There are two proposed solutions to that

- have a swarm instead of a shade - i.e., lots of little shades, which makes the orbital dynamics (and probably the manufacture) of the system much easier to manage.
or
- put the shade not at the Lagrange point, but a little bit sunwards, where the solar gravity, planet gravity and the shade radiation pressure give an orbit period matching that of the planet. There, the shade can be pushed by the Sun's radiation pressure and still be in static equilibrium.

about a month ago
top

Harvard Scientists Say It's Time To Start Thinking About Engineering the Climate

mbone Re:How about we beta test on Venus? (367 comments)

Rosetta getting to P67 was much harder energetically than sending a spacecraft to Venus.

You are certainly correct that any of these would be huge engineering tasks, but they are just engineering tasks. They can be done if there is sufficient will.

about a month ago

Submissions

top

The first private Lunar mission.

mbone mbone writes  |  about 2 months ago

mbone (558574) writes "The Daily Beast reports that China is moving ahead with its lunar sample return mission (which will place it in a very exclusive club; only the USA, Russia and Japan have returned samples from celestial bodies) with the Chang’e 5-T1 lunar orbiter, but they also have another first, the first lunar get-away special, which has given a Luxembourg company LuxSpace its own first (sorry Google X Prize): the first private Lunar Mission, the " Manfred Memorial Moon Mission (4M)."

Now, the 4M is not much of a spacecraft, just a transmitter at 145.980 MHz with the handle JT65B for hams to communicate with (it's not clear from the article if this is a transponder, or just send only), together with a radiation dosimeter, but you can bet that this is not just the first private Moon mission — there will be more."

Link to Original Source
top

Mars (One) Needs Payloads

mbone mbone writes  |  about 5 months ago

mbone (558574) writes "Mars One has announced that their first, unmanned, lander, targeted for 2018, needs payloads. Along with their 4 experiments, and a University experiment, they have two payloads for hire :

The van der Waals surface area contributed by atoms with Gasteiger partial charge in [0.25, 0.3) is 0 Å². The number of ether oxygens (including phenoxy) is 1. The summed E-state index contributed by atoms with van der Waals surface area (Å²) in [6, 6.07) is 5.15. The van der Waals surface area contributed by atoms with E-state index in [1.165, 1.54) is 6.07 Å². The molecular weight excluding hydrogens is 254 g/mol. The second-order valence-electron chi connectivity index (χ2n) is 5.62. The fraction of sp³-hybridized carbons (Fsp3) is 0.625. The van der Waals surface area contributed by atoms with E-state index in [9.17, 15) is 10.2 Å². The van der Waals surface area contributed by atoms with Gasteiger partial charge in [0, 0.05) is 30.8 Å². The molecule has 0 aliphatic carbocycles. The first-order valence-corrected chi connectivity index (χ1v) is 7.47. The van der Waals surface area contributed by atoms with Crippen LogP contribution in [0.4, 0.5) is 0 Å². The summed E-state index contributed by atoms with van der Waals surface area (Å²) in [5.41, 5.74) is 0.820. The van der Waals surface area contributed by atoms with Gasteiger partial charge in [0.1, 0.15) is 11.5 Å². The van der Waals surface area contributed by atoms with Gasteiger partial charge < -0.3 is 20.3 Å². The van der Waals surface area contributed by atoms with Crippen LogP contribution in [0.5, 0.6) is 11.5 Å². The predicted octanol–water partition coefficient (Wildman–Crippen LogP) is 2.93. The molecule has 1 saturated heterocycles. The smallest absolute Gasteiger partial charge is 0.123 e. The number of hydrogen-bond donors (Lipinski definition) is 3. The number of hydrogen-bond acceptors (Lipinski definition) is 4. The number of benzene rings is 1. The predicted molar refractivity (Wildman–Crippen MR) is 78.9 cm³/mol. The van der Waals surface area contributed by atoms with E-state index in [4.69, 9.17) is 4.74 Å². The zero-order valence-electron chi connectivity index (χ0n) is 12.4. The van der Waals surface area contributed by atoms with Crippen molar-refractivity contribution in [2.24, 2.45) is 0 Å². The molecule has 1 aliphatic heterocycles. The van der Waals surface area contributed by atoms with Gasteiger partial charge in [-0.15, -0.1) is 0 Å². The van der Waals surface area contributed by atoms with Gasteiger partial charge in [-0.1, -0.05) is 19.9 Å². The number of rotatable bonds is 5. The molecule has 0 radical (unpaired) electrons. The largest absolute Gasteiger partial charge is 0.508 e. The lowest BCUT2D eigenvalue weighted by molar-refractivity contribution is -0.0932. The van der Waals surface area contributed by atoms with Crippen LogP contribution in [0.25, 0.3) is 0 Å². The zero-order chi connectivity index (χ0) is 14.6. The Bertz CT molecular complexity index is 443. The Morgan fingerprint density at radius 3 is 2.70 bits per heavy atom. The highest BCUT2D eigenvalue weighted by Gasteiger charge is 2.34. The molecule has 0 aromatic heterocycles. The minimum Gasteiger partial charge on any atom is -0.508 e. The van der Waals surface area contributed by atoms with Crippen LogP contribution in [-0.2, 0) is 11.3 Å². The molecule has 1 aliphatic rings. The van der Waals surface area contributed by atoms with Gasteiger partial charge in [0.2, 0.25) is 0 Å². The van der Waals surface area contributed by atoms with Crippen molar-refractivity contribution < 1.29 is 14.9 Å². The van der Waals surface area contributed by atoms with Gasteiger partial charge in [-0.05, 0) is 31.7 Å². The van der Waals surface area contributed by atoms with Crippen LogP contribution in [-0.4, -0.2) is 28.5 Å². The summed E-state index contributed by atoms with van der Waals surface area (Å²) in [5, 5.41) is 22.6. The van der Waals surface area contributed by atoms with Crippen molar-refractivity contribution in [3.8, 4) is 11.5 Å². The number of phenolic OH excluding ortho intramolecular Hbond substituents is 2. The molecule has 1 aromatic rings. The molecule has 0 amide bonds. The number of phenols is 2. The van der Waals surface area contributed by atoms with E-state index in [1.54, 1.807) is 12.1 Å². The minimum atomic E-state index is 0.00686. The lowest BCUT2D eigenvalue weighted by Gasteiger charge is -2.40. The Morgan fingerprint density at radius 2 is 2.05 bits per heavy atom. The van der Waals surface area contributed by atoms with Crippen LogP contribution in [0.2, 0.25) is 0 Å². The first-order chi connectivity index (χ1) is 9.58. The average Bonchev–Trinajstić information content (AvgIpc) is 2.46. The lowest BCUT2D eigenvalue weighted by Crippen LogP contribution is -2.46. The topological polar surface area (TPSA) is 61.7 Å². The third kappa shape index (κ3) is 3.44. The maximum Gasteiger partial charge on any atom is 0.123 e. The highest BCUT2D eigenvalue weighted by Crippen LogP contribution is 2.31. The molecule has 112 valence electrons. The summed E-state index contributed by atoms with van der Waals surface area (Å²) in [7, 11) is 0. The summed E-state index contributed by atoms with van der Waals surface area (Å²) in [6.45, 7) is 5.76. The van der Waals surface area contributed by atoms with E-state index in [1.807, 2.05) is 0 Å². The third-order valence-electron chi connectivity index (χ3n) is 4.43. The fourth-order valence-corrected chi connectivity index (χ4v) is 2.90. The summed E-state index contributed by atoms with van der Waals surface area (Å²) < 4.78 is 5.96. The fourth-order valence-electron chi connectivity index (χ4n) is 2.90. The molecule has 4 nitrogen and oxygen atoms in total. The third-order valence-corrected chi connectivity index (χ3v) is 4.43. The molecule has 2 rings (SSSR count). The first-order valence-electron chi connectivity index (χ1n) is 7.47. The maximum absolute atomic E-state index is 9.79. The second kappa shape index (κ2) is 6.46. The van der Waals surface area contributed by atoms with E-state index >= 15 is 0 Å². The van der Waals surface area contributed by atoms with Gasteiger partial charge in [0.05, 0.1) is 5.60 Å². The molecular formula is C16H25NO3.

Mars One offers two payload opportunities for paying mission contributors. Proposals can take the form of scientific experiments, technology demonstrations, marketing and publicity campaigns, or any other suggested payload. “Previously, the only payloads that have landed on Mars are those which NASA has selected,” said Bas Lansdorp, “We want to open up the opportunity to the entire world to participate in our mission to Mars by sending a certain payload to the surface of Mars.”

The formal Request for Proposals for all of this is out now as well."
Link to Original Source

top

A Lunar Space Elevator in our (near) Future?

mbone mbone writes  |  about 10 months ago

mbone (558574) writes "After the IAA sponsored a study on the terrestrial space elevator which concluded that it should be possible to build one, in 30 years or so, if that pesky unobtanium for the tether material can be actually invented in that time, now is the time for some press on the Lunar Space Elevator, which has the advantage that existing tether materials (such as Zylon) are strong enough to support it.

A Lunar Space Elevator would be the biggest structure ever made in much the same way as the Great Wall of China is bigger than a kiddie sandbox. The current prototype design (scaled for a deployment in a single SLS launch) would involve 270,000+ km of tether material, stretching from Sinus Medii, past the Lagrange point, deep into cis-lunar space. With all of that string, the prototype payload mass is only 128 kg, but you have to start somewhere, and it could be (and, if it works, would be) built up over time.

The goal is to open the Moon up to mining. Let the games begin!"

Link to Original Source
top

Server Sky - internet and computation in orbit